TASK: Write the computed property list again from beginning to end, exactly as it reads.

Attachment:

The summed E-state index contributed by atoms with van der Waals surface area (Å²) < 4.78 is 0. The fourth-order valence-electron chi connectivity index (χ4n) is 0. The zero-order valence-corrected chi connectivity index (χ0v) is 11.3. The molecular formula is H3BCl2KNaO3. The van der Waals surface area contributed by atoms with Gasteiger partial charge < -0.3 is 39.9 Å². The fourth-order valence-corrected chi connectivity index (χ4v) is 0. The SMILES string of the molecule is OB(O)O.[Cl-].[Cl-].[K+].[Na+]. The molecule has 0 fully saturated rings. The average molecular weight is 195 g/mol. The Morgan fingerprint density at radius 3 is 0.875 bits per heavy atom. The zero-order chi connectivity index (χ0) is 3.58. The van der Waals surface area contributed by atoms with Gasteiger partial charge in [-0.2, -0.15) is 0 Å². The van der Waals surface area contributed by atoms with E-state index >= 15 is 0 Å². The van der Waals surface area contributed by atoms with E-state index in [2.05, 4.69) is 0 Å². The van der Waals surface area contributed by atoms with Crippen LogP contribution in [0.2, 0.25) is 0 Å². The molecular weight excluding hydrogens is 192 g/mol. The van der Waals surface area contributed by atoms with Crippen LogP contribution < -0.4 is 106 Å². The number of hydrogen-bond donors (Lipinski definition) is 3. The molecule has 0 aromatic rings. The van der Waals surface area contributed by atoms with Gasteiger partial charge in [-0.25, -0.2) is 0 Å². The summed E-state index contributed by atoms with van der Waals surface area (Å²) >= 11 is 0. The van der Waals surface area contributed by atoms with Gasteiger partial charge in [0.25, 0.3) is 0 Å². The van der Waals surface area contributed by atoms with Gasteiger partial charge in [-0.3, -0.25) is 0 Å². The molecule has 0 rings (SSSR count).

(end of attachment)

The summed E-state index contributed by atoms with van der Waals surface area (Å²) < 4.78 is 0. The fourth-order valence-electron chi connectivity index (χ4n) is 0. The zero-order valence-corrected chi connectivity index (χ0v) is 11.3. The molecular formula is H3BCl2KNaO3. The van der Waals surface area contributed by atoms with Gasteiger partial charge < -0.3 is 39.9 Å². The fourth-order valence-corrected chi connectivity index (χ4v) is 0. The SMILES string of the molecule is OB(O)O.[Cl-].[Cl-].[K+].[Na+]. The molecule has 0 fully saturated rings. The average molecular weight is 195 g/mol. The Morgan fingerprint density at radius 3 is 0.875 bits per heavy atom. The zero-order chi connectivity index (χ0) is 3.58. The van der Waals surface area contributed by atoms with Gasteiger partial charge in [-0.2, -0.15) is 0 Å². The van der Waals surface area contributed by atoms with E-state index >= 15 is 0 Å². The van der Waals surface area contributed by atoms with E-state index in [2.05, 4.69) is 0 Å². The van der Waals surface area contributed by atoms with Crippen LogP contribution in [0.2, 0.25) is 0 Å². The molecular weight excluding hydrogens is 192 g/mol. The van der Waals surface area contributed by atoms with Crippen LogP contribution < -0.4 is 106 Å². The number of hydrogen-bond donors (Lipinski definition) is 3. The molecule has 0 aromatic rings. The van der Waals surface area contributed by atoms with Gasteiger partial charge in [-0.25, -0.2) is 0 Å². The summed E-state index contributed by atoms with van der Waals surface area (Å²) >= 11 is 0. The van der Waals surface area contributed by atoms with Gasteiger partial charge in [0.25, 0.3) is 0 Å². The van der Waals surface area contributed by atoms with Gasteiger partial charge in [-0.3, -0.25) is 0 Å². The molecule has 0 rings (SSSR count).